Business Daily from THE HINDU group of publications
Saturday, Aug 05, 2006
Agri-Biz & Commodities
Marketing - New Products & Services
Market-ready microbial insecticide developed
Hyderabad , Aug. 4
The country's first microbial insecticide, bearing the trade name Knock WP, has been developed by the Directorate of Oilseeds Research (DoR). It is ready for commercial exploitation and has been registered with the Central Insecticides Board (CIB).
The product made from Bacillus thuingiensis (Bt), belonging to the kurstaki variety, is also the first one to be registered from the public sector for use against the lepidoptera insect pests, according to scientists of the DoR.
The DoR is offering the technology for sale on a non-exclusive basis at a cost of Rs 2 lakh.
The offer includes production methodology, based on solid-state fermentation, and the Bt-1 strain, along with the data generated for registration.
According to Dr P.S. Vimala Devi, Senior Entomologist at the DoR, the technology would help bring Bt within the reach of the average Indian farmer and encourage its inclusion in the majority of the integrated pest management (IPM) programmes.
The DoR has also applied for a patent for its novel protocol for the low-cost mass production of Bt using solid-state fermentation.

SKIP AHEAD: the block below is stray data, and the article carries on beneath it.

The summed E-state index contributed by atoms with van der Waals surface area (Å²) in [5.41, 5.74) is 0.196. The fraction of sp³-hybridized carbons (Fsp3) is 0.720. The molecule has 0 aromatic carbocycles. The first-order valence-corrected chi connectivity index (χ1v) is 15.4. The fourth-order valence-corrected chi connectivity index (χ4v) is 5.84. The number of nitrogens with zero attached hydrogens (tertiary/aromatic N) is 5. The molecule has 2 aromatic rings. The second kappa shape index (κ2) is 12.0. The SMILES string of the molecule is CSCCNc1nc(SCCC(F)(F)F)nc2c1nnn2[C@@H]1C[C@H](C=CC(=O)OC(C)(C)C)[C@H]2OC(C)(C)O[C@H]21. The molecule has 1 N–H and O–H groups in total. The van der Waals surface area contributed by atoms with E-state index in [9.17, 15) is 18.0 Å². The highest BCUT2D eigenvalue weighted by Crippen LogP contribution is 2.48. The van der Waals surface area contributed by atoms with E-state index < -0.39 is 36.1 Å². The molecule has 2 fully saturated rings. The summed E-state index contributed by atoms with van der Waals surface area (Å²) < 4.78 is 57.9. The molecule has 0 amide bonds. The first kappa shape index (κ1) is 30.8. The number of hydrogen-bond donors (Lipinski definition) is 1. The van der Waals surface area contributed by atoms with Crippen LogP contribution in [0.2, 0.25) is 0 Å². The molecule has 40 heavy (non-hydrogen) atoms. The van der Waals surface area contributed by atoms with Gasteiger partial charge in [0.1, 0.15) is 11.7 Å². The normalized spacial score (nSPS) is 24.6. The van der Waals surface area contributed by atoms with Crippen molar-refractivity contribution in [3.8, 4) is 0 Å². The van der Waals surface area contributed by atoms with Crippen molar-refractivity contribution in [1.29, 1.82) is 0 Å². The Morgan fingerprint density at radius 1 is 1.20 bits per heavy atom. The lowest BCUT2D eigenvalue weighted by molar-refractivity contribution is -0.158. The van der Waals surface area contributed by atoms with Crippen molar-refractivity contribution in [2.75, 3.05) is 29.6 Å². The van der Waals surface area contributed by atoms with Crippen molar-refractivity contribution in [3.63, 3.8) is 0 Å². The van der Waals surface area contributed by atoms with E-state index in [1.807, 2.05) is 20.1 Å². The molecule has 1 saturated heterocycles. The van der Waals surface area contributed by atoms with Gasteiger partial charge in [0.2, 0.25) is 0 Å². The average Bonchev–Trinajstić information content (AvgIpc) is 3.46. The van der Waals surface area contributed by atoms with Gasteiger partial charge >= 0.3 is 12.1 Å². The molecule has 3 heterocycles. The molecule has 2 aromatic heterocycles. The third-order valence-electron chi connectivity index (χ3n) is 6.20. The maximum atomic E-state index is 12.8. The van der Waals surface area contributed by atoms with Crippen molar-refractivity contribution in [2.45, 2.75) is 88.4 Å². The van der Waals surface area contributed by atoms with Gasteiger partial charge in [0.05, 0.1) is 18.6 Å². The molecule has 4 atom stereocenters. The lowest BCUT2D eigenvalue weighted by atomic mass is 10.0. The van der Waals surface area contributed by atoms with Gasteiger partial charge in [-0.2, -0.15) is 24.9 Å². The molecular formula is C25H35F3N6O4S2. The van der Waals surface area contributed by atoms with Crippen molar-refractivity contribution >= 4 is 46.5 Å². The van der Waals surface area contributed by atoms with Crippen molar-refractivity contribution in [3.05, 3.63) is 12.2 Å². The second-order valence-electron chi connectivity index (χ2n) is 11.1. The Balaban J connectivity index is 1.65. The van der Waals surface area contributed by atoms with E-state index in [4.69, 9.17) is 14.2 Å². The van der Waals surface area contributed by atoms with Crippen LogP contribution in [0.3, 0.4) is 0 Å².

t is simple, not capital-intensive, less demanding in skill and eliminates the need for a fermenter.
Bt is an insecticidal bacterium marketed worldwide for control of many plant pests - mainly caterpillars belonging to the order Lepidoptera.
It is an eco-friendly pest management tool that specifically targets insects and is safe to beneficial insects. However, its use has not gained momentum due to the prohibitive cost of the available commercial formulations.
Globally, production and market of Bt is dominated by MNCs.
Insecticides of microbial origin occupy only 1-2 per cent of the global market for insecticides.
Bt occupies 95 per cent share of the microbial pesticide share. The high costs are attributed to the fermenters.
The cost-effective protocol developed by the DoR has the potential to enable and promote large-scale localised production of Bt pesticide as a cottage industry or by medium range entrepreneurs, as it eliminates the need for a fermenter.
So far, medium-range entrepreneurs have also found the production of biopesticides difficult due to the specific requirements of the bacterium that can be met only through submerged fermentation in fermenters, involving high capital investments.
Also, generating toxicity data necessary for registration involves huge investment. The DoR has been able to succeed on both these fronts.
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